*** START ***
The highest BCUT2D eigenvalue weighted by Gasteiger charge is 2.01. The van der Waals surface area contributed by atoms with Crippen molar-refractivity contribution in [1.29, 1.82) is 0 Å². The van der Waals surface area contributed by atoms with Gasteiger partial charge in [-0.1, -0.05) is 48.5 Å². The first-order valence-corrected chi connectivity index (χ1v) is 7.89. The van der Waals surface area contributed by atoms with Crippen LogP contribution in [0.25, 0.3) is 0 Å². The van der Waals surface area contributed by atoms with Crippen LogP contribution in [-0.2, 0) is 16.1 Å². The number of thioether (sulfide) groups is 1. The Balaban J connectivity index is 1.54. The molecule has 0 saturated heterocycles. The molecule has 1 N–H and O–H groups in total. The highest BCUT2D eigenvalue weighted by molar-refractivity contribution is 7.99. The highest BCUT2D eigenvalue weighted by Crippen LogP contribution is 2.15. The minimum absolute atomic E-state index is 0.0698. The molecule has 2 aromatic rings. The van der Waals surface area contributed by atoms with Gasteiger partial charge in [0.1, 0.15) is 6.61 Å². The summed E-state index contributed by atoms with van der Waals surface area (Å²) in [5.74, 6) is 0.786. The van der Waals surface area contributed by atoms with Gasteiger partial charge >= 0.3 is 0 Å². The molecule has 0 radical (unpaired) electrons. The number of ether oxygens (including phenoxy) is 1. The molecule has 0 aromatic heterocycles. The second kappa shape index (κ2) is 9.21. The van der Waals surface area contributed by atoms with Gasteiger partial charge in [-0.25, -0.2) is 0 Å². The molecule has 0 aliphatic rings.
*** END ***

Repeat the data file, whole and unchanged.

The highest BCUT2D eigenvalue weighted by Gasteiger charge is 2.01. The van der Waals surface area contributed by atoms with Crippen molar-refractivity contribution in [1.29, 1.82) is 0 Å². The van der Waals surface area contributed by atoms with Gasteiger partial charge in [-0.1, -0.05) is 48.5 Å². The first-order valence-corrected chi connectivity index (χ1v) is 7.89. The van der Waals surface area contributed by atoms with Crippen LogP contribution in [0.25, 0.3) is 0 Å². The van der Waals surface area contributed by atoms with Crippen LogP contribution in [-0.2, 0) is 16.1 Å². The number of thioether (sulfide) groups is 1. The Balaban J connectivity index is 1.54. The molecule has 0 saturated heterocycles. The molecule has 1 N–H and O–H groups in total. The highest BCUT2D eigenvalue weighted by molar-refractivity contribution is 7.99. The highest BCUT2D eigenvalue weighted by Crippen LogP contribution is 2.15. The minimum absolute atomic E-state index is 0.0698. The molecule has 2 aromatic rings. The van der Waals surface area contributed by atoms with Gasteiger partial charge in [0.1, 0.15) is 6.61 Å². The summed E-state index contributed by atoms with van der Waals surface area (Å²) in [5.74, 6) is 0.786. The van der Waals surface area contributed by atoms with Gasteiger partial charge >= 0.3 is 0 Å². The molecule has 0 radical (unpaired) electrons. The number of ether oxygens (including phenoxy) is 1. The molecule has 0 aromatic heterocycles. The second kappa shape index (κ2) is 9.21. The van der Waals surface area contributed by atoms with Gasteiger partial charge in [-0.25, -0.2) is 0 Å². The molecule has 0 aliphatic rings.